The appellants next complain that the district court erred in instructing the jury as follows:
'Therefore, insofar as Counts, 3, 8 and 12 are concerned, gentlemen of the jury, that provisions of the statute simply means this: that proof of possession of a narcotic drug by the Defendant is sufficient evidence of itself to authorize the jury to find the Defendant guilty of selling such narcotics or warrants the jury in finding that said narcotic drug was unlawfully imported into the United States and that the Defendant knew that said narcotic drug was unlawfully imported into the United States.'
The statute which the district court had just quoted was the last paragraph of 21 U.S.C.A. 174.
The appellant Joseph was found guilty of a violation of that statute under Counts 3 and 4 of the indictment, each of which referred to the same date, May 27, 1958, and to the same amount of Heroin Hydrochloride-- 28.3 grains. Count 3 charged Joseph with selling the narcotic to Wilson. Count 4 charged Joseph with concealing and facilitating the concealment of the narcotic. Both appellants were convicted under Counts 12 and 13, which similarly charged two separate offenses occurring on June 3, 1958, involving 44.5 grains of Heroin Hydrochloride.
The appellants cite Parmagini v. United States, 9 Cir., 1930, 42 F.2d 721, as holding 'that concealment and sale are distinct offenses, though parts of the same transaction.' The Government takes the same position:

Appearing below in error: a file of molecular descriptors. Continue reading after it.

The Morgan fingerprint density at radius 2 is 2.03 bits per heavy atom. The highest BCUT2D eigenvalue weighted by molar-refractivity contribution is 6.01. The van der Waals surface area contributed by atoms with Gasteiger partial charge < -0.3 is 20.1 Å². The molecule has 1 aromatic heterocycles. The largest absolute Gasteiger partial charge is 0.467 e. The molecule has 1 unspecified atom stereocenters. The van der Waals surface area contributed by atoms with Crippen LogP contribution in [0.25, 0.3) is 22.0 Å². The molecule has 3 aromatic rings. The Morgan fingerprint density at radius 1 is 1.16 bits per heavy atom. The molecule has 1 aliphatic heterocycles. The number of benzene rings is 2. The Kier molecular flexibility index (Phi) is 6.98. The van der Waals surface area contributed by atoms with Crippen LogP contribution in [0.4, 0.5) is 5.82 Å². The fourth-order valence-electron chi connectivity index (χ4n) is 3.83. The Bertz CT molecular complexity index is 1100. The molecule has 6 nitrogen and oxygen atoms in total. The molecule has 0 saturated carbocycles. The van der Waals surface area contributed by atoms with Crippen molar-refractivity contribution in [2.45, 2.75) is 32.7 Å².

'It is quite true, and is the Government's theory, that a sale of narcotics and receipt and concealment of the same narcotics constitute two separate and distinct offenses in violation of Title 21, United States Code, Section 174. United States v. Doss, D.C., 66 F.Supp. 243, affirmed 5 Cir., 158 F.id 95; Burton v. United States, 202 U.S. 344, 26 S.Ct. 688, 50 L.Ed. 1057; Albrecht v. United States, 273 U.S. 1, 47 S.Ct. 250, 71 L.Ed. 505.'
The district court also charged the jury as to Counts 4 and 13 that, 'if you find to your satisfaction beyond a reasonable doubt that a defendant had possession of the drugs described in such count you may find the defendant guilty of the offense charged in such count.'
Of course, evidence of possession alone would not support conviction and punishment for two separate offenses. In this case, however, that point is academic, for the concurrent sentences imposed upon the appellants would be justified by conviction under any one of the counts. The same consideration renders harmless the claimed lack of rational connection between the appellants' possession of the drug and the conclusion that they sold the drug. In addition, under the undisputed evidence in this case, the informer turned the narcotics over to the officers, so that if the defendants had possession it was at a time prior to that of the informer; and, thus, the rational connection between possession and sale to the informer is supplied.
The credibility of the informer was for the jury and the district court to determine. There was no break in the custody of the narcotics from the time the informer made delivery to the officers until they were analyzed by the chemists and later introduced into evidence on the trial. We cannot, therefore, agree with the appellants' final contention that the evidence was not sufficient to support the verdict. The judgments of conviction are